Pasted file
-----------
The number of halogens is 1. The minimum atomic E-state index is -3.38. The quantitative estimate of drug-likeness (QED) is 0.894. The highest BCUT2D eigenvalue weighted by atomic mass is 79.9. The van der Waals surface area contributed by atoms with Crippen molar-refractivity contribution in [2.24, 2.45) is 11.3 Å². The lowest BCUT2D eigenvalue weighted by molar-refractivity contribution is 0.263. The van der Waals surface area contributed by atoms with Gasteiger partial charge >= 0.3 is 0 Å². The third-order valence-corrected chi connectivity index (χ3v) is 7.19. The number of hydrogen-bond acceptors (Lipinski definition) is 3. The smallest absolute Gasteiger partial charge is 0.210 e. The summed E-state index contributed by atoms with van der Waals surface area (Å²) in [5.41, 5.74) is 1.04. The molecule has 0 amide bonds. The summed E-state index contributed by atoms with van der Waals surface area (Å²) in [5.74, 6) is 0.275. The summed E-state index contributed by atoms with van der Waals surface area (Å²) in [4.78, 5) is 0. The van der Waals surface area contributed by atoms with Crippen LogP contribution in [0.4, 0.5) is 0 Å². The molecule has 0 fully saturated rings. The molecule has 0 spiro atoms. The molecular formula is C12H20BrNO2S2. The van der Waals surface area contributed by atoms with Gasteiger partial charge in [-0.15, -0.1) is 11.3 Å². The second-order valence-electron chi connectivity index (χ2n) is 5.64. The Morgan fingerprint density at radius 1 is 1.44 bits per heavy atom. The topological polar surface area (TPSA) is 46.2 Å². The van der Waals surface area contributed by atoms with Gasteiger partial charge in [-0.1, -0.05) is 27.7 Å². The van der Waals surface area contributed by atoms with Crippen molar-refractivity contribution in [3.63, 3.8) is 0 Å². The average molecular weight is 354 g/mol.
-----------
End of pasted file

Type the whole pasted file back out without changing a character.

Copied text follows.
The number of halogens is 1. The minimum atomic E-state index is -3.38. The quantitative estimate of drug-likeness (QED) is 0.894. The highest BCUT2D eigenvalue weighted by atomic mass is 79.9. The van der Waals surface area contributed by atoms with Crippen molar-refractivity contribution in [2.24, 2.45) is 11.3 Å². The lowest BCUT2D eigenvalue weighted by molar-refractivity contribution is 0.263. The van der Waals surface area contributed by atoms with Gasteiger partial charge >= 0.3 is 0 Å². The third-order valence-corrected chi connectivity index (χ3v) is 7.19. The number of hydrogen-bond acceptors (Lipinski definition) is 3. The smallest absolute Gasteiger partial charge is 0.210 e. The summed E-state index contributed by atoms with van der Waals surface area (Å²) in [5.41, 5.74) is 1.04. The molecule has 0 amide bonds. The summed E-state index contributed by atoms with van der Waals surface area (Å²) in [5.74, 6) is 0.275. The summed E-state index contributed by atoms with van der Waals surface area (Å²) in [4.78, 5) is 0. The van der Waals surface area contributed by atoms with Crippen LogP contribution in [0.4, 0.5) is 0 Å². The molecule has 0 fully saturated rings. The molecule has 0 spiro atoms. The molecular formula is C12H20BrNO2S2. The van der Waals surface area contributed by atoms with Gasteiger partial charge in [-0.15, -0.1) is 11.3 Å². The second-order valence-electron chi connectivity index (χ2n) is 5.64. The Morgan fingerprint density at radius 1 is 1.44 bits per heavy atom. The topological polar surface area (TPSA) is 46.2 Å². The van der Waals surface area contributed by atoms with Gasteiger partial charge in [-0.1, -0.05) is 27.7 Å². The van der Waals surface area contributed by atoms with Crippen molar-refractivity contribution in [3.63, 3.8) is 0 Å². The average molecular weight is 354 g/mol.